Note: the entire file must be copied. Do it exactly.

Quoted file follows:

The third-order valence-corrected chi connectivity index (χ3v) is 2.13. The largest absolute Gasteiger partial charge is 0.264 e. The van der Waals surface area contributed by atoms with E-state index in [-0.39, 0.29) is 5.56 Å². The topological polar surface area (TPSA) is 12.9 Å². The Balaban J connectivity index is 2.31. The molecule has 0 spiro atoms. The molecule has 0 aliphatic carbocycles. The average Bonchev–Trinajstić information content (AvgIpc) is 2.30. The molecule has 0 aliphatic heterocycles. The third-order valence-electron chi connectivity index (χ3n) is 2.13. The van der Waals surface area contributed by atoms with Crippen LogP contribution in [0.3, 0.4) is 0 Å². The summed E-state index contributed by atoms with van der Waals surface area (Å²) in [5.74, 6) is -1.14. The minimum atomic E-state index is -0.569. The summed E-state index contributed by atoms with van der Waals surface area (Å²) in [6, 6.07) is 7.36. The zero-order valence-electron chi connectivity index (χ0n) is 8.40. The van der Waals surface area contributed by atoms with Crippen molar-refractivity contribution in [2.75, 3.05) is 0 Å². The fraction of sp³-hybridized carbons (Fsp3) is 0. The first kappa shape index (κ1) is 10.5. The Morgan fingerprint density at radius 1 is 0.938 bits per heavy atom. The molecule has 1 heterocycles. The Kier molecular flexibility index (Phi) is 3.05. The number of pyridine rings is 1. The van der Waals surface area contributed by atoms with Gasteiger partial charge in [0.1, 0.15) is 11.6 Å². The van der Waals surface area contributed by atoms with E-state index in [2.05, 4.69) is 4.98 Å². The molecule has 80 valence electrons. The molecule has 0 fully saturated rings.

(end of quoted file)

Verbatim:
The third-order valence-corrected chi connectivity index (χ3v) is 2.13. The largest absolute Gasteiger partial charge is 0.264 e. The van der Waals surface area contributed by atoms with E-state index in [-0.39, 0.29) is 5.56 Å². The topological polar surface area (TPSA) is 12.9 Å². The Balaban J connectivity index is 2.31. The molecule has 0 spiro atoms. The molecule has 0 aliphatic carbocycles. The average Bonchev–Trinajstić information content (AvgIpc) is 2.30. The molecule has 0 aliphatic heterocycles. The third-order valence-electron chi connectivity index (χ3n) is 2.13. The van der Waals surface area contributed by atoms with Crippen LogP contribution in [0.3, 0.4) is 0 Å². The summed E-state index contributed by atoms with van der Waals surface area (Å²) in [5.74, 6) is -1.14. The minimum atomic E-state index is -0.569. The summed E-state index contributed by atoms with van der Waals surface area (Å²) in [6, 6.07) is 7.36. The zero-order valence-electron chi connectivity index (χ0n) is 8.40. The van der Waals surface area contributed by atoms with Crippen molar-refractivity contribution in [2.75, 3.05) is 0 Å². The fraction of sp³-hybridized carbons (Fsp3) is 0. The first kappa shape index (κ1) is 10.5. The Morgan fingerprint density at radius 1 is 0.938 bits per heavy atom. The molecule has 1 heterocycles. The Kier molecular flexibility index (Phi) is 3.05. The number of pyridine rings is 1. The van der Waals surface area contributed by atoms with Gasteiger partial charge in [0.1, 0.15) is 11.6 Å². The van der Waals surface area contributed by atoms with E-state index in [2.05, 4.69) is 4.98 Å². The molecule has 80 valence electrons. The molecule has 0 fully saturated rings.